Bolaji Balogun calls for gender equality in corporate leadership at the 2022 Women Director’s Luncheon

Chapel Hill Denham CEO, Bolaji Balogun, during the annual Women Directors’ Luncheon.

Chapel Hill Denham CEO, Bolaji Balogun, on Tuesday 24 May 2022, gave a keynote address at the annual Women Directors’ Luncheon themed “Virtually Unstoppable: Defining the New Inclusive Economy” organised by the Institute of Directors (IoD) Nigeria. 

The event, which was held at the Ecobank Pan Africa Centre in Victoria Island, Lagos, had in attendance high-profile figures in corporate Nigeria such as Karl Toriola, MTN Nigeria CEO; Kofo Akinkugbe, CEO of SecureID; Omobola Johnson, Chairman, Guinness Nigeria Plc; Olatomiwa Williams, Country Manager, Microsoft Nigeria & Ghana; Temie Giwa-Tubosun, CEO of LifeBank; Iyinoluwa Aboyeji, Founder & General Partner, Future Africa, as well as Bamidele Abiodun, the First Lady of Ogun State. 

Pushing for female directors just makes good business sense. If you live in an economy where 51% of the population are women, then running forward without women in governance positions is as simple as you running with one hand or one leg tied behind your back,” Balogun said.  

“The keyword is ‘intentionality’. Our firm has existed for 6,251 days or just over 17 years, and every single one of those days, women have accounted for more than 50% of our employees and 40% of leadership positions. We’re the only firm in the Nigerian financial services industry with three female managing directors, all of whom are here today.”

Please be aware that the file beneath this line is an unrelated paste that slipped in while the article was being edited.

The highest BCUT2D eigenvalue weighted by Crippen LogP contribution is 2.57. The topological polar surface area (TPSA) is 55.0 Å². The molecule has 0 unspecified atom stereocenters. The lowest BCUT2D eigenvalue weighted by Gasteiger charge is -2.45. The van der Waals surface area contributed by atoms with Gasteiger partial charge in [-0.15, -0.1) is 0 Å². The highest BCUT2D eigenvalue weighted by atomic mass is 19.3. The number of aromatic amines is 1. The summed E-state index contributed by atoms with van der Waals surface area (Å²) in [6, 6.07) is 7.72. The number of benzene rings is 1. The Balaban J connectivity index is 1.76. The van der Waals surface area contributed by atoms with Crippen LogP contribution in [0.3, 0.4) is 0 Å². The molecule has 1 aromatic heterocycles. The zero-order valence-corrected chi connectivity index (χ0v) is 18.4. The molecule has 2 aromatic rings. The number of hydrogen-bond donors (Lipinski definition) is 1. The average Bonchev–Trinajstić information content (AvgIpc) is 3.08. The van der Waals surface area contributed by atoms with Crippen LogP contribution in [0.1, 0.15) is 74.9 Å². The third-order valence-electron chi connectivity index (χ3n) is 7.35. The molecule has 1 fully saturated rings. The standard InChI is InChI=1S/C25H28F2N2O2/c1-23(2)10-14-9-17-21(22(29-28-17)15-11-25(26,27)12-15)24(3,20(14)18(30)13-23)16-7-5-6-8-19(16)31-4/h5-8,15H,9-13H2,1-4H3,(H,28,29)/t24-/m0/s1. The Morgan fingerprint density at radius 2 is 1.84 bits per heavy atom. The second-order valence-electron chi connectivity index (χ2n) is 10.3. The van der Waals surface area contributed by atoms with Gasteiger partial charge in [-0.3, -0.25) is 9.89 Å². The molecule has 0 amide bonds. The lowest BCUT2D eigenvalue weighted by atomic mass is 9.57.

According to the Gender Equality in Nigeria’s Private Sector report by the International Finance Corporation (IFC) and the Nigerian Exchange Limited (NGX), Nigeria’s private sector is closing the gap in gender equality. 

The average percentage of women at the executive level in the country is 20%, compared to 17% globally while the average percentage of women at the board level is 23%, close to the global average of 25%.

Also Read: Bolaji Balogun talks marketplace shift 

“The only way we can get women into significant governance positions is by creating room from the early stages of management in a firm,” Balogun added. “It also means that when we get into significant leadership positions, as women and men, we have the responsibility to keep the door open behind us and bring many women through that door.” 

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